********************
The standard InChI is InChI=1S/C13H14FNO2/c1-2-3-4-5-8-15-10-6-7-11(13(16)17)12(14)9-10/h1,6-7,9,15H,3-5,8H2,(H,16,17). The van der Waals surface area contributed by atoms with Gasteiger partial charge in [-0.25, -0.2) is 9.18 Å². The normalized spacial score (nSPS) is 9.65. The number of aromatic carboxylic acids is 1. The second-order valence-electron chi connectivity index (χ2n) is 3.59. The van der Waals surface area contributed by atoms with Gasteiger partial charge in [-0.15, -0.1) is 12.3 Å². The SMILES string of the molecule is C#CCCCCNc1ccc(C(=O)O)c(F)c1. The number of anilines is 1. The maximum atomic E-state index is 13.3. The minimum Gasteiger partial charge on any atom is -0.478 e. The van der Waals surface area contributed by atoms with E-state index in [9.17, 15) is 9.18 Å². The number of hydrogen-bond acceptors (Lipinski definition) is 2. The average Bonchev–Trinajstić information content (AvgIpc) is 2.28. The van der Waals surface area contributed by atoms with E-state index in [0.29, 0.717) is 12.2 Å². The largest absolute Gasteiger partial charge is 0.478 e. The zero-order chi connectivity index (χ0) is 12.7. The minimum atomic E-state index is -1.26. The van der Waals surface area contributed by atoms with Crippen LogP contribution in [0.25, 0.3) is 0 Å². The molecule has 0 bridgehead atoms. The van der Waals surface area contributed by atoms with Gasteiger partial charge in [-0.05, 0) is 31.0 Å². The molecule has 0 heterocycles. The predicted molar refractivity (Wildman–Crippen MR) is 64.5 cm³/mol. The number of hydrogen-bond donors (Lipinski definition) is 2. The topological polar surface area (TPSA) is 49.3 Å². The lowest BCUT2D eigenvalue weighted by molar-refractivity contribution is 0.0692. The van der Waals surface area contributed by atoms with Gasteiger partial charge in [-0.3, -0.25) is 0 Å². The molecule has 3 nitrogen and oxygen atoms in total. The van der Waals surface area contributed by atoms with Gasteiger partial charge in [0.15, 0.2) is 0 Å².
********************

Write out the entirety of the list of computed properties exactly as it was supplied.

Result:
The standard InChI is InChI=1S/C13H14FNO2/c1-2-3-4-5-8-15-10-6-7-11(13(16)17)12(14)9-10/h1,6-7,9,15H,3-5,8H2,(H,16,17). The van der Waals surface area contributed by atoms with Gasteiger partial charge in [-0.25, -0.2) is 9.18 Å². The normalized spacial score (nSPS) is 9.65. The number of aromatic carboxylic acids is 1. The second-order valence-electron chi connectivity index (χ2n) is 3.59. The van der Waals surface area contributed by atoms with Gasteiger partial charge in [-0.15, -0.1) is 12.3 Å². The SMILES string of the molecule is C#CCCCCNc1ccc(C(=O)O)c(F)c1. The number of anilines is 1. The maximum atomic E-state index is 13.3. The minimum Gasteiger partial charge on any atom is -0.478 e. The van der Waals surface area contributed by atoms with E-state index in [9.17, 15) is 9.18 Å². The number of hydrogen-bond acceptors (Lipinski definition) is 2. The average Bonchev–Trinajstić information content (AvgIpc) is 2.28. The van der Waals surface area contributed by atoms with E-state index in [0.29, 0.717) is 12.2 Å². The largest absolute Gasteiger partial charge is 0.478 e. The zero-order chi connectivity index (χ0) is 12.7. The minimum atomic E-state index is -1.26. The van der Waals surface area contributed by atoms with Crippen LogP contribution in [0.25, 0.3) is 0 Å². The molecule has 0 bridgehead atoms. The van der Waals surface area contributed by atoms with Gasteiger partial charge in [-0.05, 0) is 31.0 Å². The molecule has 0 heterocycles. The predicted molar refractivity (Wildman–Crippen MR) is 64.5 cm³/mol. The number of hydrogen-bond donors (Lipinski definition) is 2. The topological polar surface area (TPSA) is 49.3 Å². The lowest BCUT2D eigenvalue weighted by molar-refractivity contribution is 0.0692. The van der Waals surface area contributed by atoms with Gasteiger partial charge in [-0.3, -0.25) is 0 Å². The molecule has 3 nitrogen and oxygen atoms in total. The van der Waals surface area contributed by atoms with Gasteiger partial charge in [0.15, 0.2) is 0 Å².